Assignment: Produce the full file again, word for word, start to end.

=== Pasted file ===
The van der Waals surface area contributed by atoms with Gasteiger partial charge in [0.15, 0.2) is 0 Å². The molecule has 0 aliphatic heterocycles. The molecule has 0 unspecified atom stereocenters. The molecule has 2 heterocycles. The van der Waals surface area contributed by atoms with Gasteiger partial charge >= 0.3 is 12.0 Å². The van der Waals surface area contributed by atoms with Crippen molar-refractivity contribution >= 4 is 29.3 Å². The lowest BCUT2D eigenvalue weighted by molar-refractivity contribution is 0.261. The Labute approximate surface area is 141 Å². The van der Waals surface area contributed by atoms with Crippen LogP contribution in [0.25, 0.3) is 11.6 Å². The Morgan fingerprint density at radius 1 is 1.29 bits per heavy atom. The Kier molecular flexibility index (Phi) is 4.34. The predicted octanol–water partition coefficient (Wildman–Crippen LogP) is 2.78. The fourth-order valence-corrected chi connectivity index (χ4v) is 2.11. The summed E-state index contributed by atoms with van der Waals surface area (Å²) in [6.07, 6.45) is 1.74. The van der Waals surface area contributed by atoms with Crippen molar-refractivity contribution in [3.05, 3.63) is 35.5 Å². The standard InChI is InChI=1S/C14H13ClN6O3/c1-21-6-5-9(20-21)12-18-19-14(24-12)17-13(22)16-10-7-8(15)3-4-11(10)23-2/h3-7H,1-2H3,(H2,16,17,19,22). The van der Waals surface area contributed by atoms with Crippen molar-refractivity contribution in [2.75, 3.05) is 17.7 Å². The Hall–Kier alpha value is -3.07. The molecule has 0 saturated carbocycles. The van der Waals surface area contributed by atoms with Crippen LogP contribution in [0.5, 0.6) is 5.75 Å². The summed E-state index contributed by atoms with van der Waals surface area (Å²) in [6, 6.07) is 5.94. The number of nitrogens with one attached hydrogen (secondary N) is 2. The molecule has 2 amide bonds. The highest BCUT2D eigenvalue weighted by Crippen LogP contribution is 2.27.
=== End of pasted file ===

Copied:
The van der Waals surface area contributed by atoms with Gasteiger partial charge in [0.15, 0.2) is 0 Å². The molecule has 0 aliphatic heterocycles. The molecule has 0 unspecified atom stereocenters. The molecule has 2 heterocycles. The van der Waals surface area contributed by atoms with Gasteiger partial charge >= 0.3 is 12.0 Å². The van der Waals surface area contributed by atoms with Crippen molar-refractivity contribution >= 4 is 29.3 Å². The lowest BCUT2D eigenvalue weighted by molar-refractivity contribution is 0.261. The Labute approximate surface area is 141 Å². The van der Waals surface area contributed by atoms with Crippen LogP contribution in [0.25, 0.3) is 11.6 Å². The Morgan fingerprint density at radius 1 is 1.29 bits per heavy atom. The Kier molecular flexibility index (Phi) is 4.34. The predicted octanol–water partition coefficient (Wildman–Crippen LogP) is 2.78. The fourth-order valence-corrected chi connectivity index (χ4v) is 2.11. The summed E-state index contributed by atoms with van der Waals surface area (Å²) in [6.07, 6.45) is 1.74. The van der Waals surface area contributed by atoms with Crippen molar-refractivity contribution in [3.05, 3.63) is 35.5 Å². The standard InChI is InChI=1S/C14H13ClN6O3/c1-21-6-5-9(20-21)12-18-19-14(24-12)17-13(22)16-10-7-8(15)3-4-11(10)23-2/h3-7H,1-2H3,(H2,16,17,19,22). The van der Waals surface area contributed by atoms with Crippen molar-refractivity contribution in [2.75, 3.05) is 17.7 Å². The Hall–Kier alpha value is -3.07. The molecule has 0 saturated carbocycles. The van der Waals surface area contributed by atoms with Crippen LogP contribution in [0.5, 0.6) is 5.75 Å². The summed E-state index contributed by atoms with van der Waals surface area (Å²) in [6, 6.07) is 5.94. The number of nitrogens with one attached hydrogen (secondary N) is 2. The molecule has 2 amide bonds. The highest BCUT2D eigenvalue weighted by Crippen LogP contribution is 2.27.